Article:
The bottom line is that I found out my baby wasn't really sick after all. What she had was a minor birth defect that will correct itself. PHEW! I began to cheer up. I still had my moments/days/weeks of not feeling great. I was run down with a baby who didn't sleep through the night. I know I know, I could have let her "cry it out." But I am not of the school of thought that says that sleeping through the night is the beginning and end of parenting, and so I did not do what I did not want to do. Carly never nursed well during the day--perhaps the Tracheomalacia, maybe the acid reflux. Whatever the reason, she nursed WELL at night, and I was always sure she was getting plenty of nourishment as long as she was waking up. As she got older, I cherished those wee-hours feedings, because Carly is an on-the-move girl, and there were many days when those were my only snuggles from her. I loved it. But I was tired.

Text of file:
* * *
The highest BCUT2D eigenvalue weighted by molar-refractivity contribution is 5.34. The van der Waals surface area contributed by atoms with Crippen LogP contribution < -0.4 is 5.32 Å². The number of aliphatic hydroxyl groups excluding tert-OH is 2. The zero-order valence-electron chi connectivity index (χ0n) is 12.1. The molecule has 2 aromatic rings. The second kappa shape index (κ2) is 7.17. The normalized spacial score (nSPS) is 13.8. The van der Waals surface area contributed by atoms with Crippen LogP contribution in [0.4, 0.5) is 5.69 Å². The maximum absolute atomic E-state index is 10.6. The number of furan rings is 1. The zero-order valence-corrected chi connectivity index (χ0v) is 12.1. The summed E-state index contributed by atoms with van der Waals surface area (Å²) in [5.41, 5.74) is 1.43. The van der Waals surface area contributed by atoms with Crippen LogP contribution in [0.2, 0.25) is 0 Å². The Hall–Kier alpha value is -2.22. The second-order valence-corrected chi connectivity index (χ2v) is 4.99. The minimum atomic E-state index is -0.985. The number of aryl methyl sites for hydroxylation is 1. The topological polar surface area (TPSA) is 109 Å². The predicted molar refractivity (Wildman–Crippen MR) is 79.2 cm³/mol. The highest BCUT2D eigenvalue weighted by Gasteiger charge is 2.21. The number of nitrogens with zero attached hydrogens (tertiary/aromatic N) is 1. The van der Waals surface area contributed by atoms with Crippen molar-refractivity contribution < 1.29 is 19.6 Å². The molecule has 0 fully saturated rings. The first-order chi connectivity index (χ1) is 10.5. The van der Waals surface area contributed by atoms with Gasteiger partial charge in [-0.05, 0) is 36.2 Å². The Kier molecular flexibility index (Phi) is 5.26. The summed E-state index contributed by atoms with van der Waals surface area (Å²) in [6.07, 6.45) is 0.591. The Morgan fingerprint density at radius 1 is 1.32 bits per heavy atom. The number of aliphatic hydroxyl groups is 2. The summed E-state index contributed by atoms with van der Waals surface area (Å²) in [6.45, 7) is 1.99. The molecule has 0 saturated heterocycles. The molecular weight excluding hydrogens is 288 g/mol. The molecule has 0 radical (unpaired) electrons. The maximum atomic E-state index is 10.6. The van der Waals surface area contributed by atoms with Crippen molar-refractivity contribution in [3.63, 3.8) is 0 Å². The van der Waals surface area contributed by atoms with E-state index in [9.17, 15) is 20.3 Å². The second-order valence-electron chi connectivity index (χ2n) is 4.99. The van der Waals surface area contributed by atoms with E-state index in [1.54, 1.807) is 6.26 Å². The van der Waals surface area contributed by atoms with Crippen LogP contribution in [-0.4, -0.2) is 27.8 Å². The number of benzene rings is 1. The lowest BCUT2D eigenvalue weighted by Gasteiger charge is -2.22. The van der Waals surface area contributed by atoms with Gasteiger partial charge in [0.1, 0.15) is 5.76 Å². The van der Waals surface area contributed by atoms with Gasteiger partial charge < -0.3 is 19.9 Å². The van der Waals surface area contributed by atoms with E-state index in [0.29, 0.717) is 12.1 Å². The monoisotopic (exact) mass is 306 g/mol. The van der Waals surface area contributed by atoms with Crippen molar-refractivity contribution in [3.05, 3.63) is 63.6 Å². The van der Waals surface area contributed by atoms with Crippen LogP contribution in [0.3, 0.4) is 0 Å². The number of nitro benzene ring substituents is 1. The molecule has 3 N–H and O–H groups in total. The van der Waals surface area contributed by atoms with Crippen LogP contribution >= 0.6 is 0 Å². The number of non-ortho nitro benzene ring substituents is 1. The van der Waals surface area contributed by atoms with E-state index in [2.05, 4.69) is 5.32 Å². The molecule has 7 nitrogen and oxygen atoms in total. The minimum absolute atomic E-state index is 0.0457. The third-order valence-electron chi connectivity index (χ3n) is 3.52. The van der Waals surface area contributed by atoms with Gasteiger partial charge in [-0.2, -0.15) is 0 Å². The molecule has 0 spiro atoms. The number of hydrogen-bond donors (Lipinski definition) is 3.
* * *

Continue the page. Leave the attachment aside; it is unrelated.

When she was 11 months old, eating well, and pleasantly plump, I finally decided to let her cry. She's of the determined sort, and cry she did. Although she has always been a dream to put down (she basically dives into her crib and waves me out of the room), she would wake up at 10pm, 11pm, midnight--whenever--and cry. For hours. My options were to spend 5 minutes nursing her and then put her back in her crib, or listen to her cry. For hours. At 11 1/2 months, I held strong...until 4:00am. And so, she developed a 4am waking habit. I didn't care, until last month. I realized that if I ever wanted to spend the night away from this one, I'd need to do away with this 4am thing (and it wasn't helping much anymore, since she'd often go back to sleep only until 5:45 or 6). So for four or five nights in a row, we listened to her cry/fuss/whine/whimper from sometime in the 3:00am hour until morning. But then she was over it! And so I was once again affirmed, that nothing I, the mommy, choose to do in the first year of Baby's life can't be corrected in a few days of re-training. Although I was tired for...over a year...I look back and do NOT regret nor begrudge the sleep I lost. I took care of my baby the way my instincts dictated, I had fun doing it, and she thrived.